101

From a European perspective: The U.S. has a great deal of influence in the world, so the presidency of the U.S. is quite likely to affect your own country in some way. For example: In the last 20 years the U.S. invaded Afghanistan & Iraq, wrecked Libya and tried (and is still trying?) to topple Assad in Syria, which at least in part facilitated the ...


96

The answer is right in the Wikipedia page you cited (emphasis added): War reparations are compensation payments made after a war by the vanquished to the victors. The United States has not been vanquished in a war, so it has not been in a situation where it would make a payment to a victor of a war. Being “vanquished” implies not merely “losing” a war, ...


85

Kill versus capture If they had captured Osama bin Laden, what would they have done with him? Barack Obama opposed the Guantanamo Bay facility, so they would have had to keep him on United States soil. Where? If captured, he would have been tried, convicted, and executed. So not kill versus capture but kill then versus later. His trial would have ...


66

Specifically with reference to the UK, an article in the Guardian reports that Experts have warned about the risk that if tough measures are taken too soon, “fatigue” may set in, prompting the public to disregard the advice just as the virus reaches its peak. Effectively the argument is that, absent some sort of enforcement squad if people are told to ...


66

Many countries are seeking to move to a system of 100% voluntary (unpaid) blood donations, and many others already have; according to the World Health Organization's Global Status Report on Blood Safety and Availability 2016, fifty-seven countries reported collecting 100% (or more than 99%) of their blood supply from voluntary non-remunerated donations. The ...


63

They cannot. It's an exclusive competence of the EU. So much so that the point played a major role in the Brexit negotiations. The reason there are two phases in the Brexit deal (leave first, then negotiate a trade deal) is that the EU cannot legally negotiate a trade deal with one of its own members. That being said, China's Belt and Road in itself is not ...


54

I am Canadian. I would challenge your opinion that American Politics "don't have much of an effect on day-to-day life in Canada". Canada and the United States enjoy the largest trading relationship in the world. A lot of the Canadian economy is dependent on trade with America; a leader that has a habit of throwing tariffs left and right can ...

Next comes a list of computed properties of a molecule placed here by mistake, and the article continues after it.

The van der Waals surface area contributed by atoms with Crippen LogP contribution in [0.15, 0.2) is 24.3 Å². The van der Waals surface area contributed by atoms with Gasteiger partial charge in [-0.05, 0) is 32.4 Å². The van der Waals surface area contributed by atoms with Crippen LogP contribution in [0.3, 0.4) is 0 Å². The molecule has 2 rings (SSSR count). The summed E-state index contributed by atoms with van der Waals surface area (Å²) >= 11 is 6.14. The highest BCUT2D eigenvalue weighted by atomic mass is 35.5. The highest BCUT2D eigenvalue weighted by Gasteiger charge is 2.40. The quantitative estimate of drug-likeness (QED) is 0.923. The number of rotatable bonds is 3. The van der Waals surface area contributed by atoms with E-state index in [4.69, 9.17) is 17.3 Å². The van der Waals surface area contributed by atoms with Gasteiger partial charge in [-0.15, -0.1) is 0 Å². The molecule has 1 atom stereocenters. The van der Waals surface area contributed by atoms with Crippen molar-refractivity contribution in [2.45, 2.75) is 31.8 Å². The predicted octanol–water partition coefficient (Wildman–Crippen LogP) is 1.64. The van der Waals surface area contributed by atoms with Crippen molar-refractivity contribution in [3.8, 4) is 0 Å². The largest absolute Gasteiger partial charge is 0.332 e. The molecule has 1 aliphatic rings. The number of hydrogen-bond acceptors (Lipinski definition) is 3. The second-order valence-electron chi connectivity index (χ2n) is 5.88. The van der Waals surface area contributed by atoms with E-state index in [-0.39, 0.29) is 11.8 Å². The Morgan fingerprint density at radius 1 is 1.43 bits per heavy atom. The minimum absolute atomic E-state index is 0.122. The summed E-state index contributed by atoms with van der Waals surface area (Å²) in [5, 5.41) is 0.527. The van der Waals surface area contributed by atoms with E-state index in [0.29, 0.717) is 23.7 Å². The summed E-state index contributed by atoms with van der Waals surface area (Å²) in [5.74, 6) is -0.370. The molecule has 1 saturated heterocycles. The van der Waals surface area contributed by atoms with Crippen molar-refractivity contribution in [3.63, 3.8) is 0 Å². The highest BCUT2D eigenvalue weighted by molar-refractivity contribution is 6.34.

50

The agreement to pay war reparations is usually part of a peace treaty. It is usually a demand the superior party makes from the inferior party in exchange for peace. In any wars where the United States "lost" in the past 100 years, the United States simply gave up on occupying the other parties' territory and withdrew their troops. The "winning" side was ...


50

Your question is slightly at odds with reality. First off, with the important exception of the US government, nobody sensible is quibbling over the mounting amount of evidence that Agent Orange had short and long lasting side effects. As you've noted already, the US government is not accepting any guilt or responsibility. So the real question is whether ...


41

Another possibility, ignoring fears of infection, is that the country doesn't want their citizens to become stranded in another country if flights are suspended at a later date. For example, on Monday, March 30th, the UK Foreign Secretary Dominic Raab announced a £75m plan to charter flights to repatriate stranded Britons, and also advised any citizens still ...


36

Shutting down schools, banning large gatherings and pushing people to do home office has a massive economic cost. Of course you never get the exact numbers on either death or cost but essentially you have to answer questions like: How many death does one need to prevent to make a 10% reduction of annual GDP worth it? This is a complicated ethical question ...


34

In very general terms, abortion is not a "top of the mind" issue for voters in Europe. It's certainly a contentious social issue, as is everywhere, and different countries follow different approaches, but other than very specific examples it's not a frontline issue in European politics. I might be stating the obvious here, but abortion laws are not ...


31

An important factor here is the treaties a country has signed up to. In this case, a relevant one is the 1951 Refugee Convention. From UNHCR: The 1951 Refugee Convention is the key legal document that forms the basis of our work. Ratified​ by 145 State parties, it defines the term ‘refugee’ and outlines the rights of the displaced, as well as the legal ...


31

"Obsessed" is rather too strong a term. "Interested in" or "concerned about" might be closer. The big reason is "money", or perhaps "power". The two are closely related. The USA is big, rich and powerful. Decisions of the President will have direct consequences for people around the world. So Canadians ...


27

Yes The first and most obvious method is based on the UN charter, Article VI, which says in its entirety: A Member of the United Nations which has persistently violated the Principles contained in the present Charter may be expelled from the Organization by the General Assembly upon the recommendation of the Security Council. Obviously, if ...


27